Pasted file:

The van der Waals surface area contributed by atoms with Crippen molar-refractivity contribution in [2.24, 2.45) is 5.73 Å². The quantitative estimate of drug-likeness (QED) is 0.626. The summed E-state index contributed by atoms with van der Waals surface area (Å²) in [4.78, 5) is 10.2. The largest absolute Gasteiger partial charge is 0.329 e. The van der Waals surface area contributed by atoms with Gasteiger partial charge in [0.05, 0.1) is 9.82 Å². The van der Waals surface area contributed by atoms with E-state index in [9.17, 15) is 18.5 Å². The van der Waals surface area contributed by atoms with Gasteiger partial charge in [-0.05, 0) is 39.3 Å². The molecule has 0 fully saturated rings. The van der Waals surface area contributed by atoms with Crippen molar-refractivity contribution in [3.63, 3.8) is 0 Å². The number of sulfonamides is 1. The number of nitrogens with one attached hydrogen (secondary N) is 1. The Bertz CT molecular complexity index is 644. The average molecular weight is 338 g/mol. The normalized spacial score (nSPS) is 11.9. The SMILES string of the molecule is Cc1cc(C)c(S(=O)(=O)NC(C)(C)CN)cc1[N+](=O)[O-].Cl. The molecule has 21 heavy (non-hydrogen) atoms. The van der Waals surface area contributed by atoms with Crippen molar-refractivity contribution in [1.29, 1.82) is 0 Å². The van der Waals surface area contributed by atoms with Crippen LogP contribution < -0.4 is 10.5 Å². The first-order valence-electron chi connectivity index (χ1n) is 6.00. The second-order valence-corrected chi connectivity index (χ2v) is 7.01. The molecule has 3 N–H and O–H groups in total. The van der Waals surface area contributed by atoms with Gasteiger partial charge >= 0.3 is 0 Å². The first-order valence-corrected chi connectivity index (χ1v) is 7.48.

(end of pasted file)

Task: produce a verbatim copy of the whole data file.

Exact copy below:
The van der Waals surface area contributed by atoms with Crippen molar-refractivity contribution in [2.24, 2.45) is 5.73 Å². The quantitative estimate of drug-likeness (QED) is 0.626. The summed E-state index contributed by atoms with van der Waals surface area (Å²) in [4.78, 5) is 10.2. The largest absolute Gasteiger partial charge is 0.329 e. The van der Waals surface area contributed by atoms with Gasteiger partial charge in [0.05, 0.1) is 9.82 Å². The van der Waals surface area contributed by atoms with E-state index in [9.17, 15) is 18.5 Å². The van der Waals surface area contributed by atoms with Gasteiger partial charge in [-0.05, 0) is 39.3 Å². The molecule has 0 fully saturated rings. The van der Waals surface area contributed by atoms with Crippen molar-refractivity contribution in [3.63, 3.8) is 0 Å². The number of sulfonamides is 1. The number of nitrogens with one attached hydrogen (secondary N) is 1. The Bertz CT molecular complexity index is 644. The average molecular weight is 338 g/mol. The normalized spacial score (nSPS) is 11.9. The SMILES string of the molecule is Cc1cc(C)c(S(=O)(=O)NC(C)(C)CN)cc1[N+](=O)[O-].Cl. The molecule has 21 heavy (non-hydrogen) atoms. The van der Waals surface area contributed by atoms with Crippen molar-refractivity contribution in [1.29, 1.82) is 0 Å². The van der Waals surface area contributed by atoms with Crippen LogP contribution < -0.4 is 10.5 Å². The first-order valence-electron chi connectivity index (χ1n) is 6.00. The second-order valence-corrected chi connectivity index (χ2v) is 7.01. The molecule has 3 N–H and O–H groups in total. The van der Waals surface area contributed by atoms with Gasteiger partial charge >= 0.3 is 0 Å². The first-order valence-corrected chi connectivity index (χ1v) is 7.48.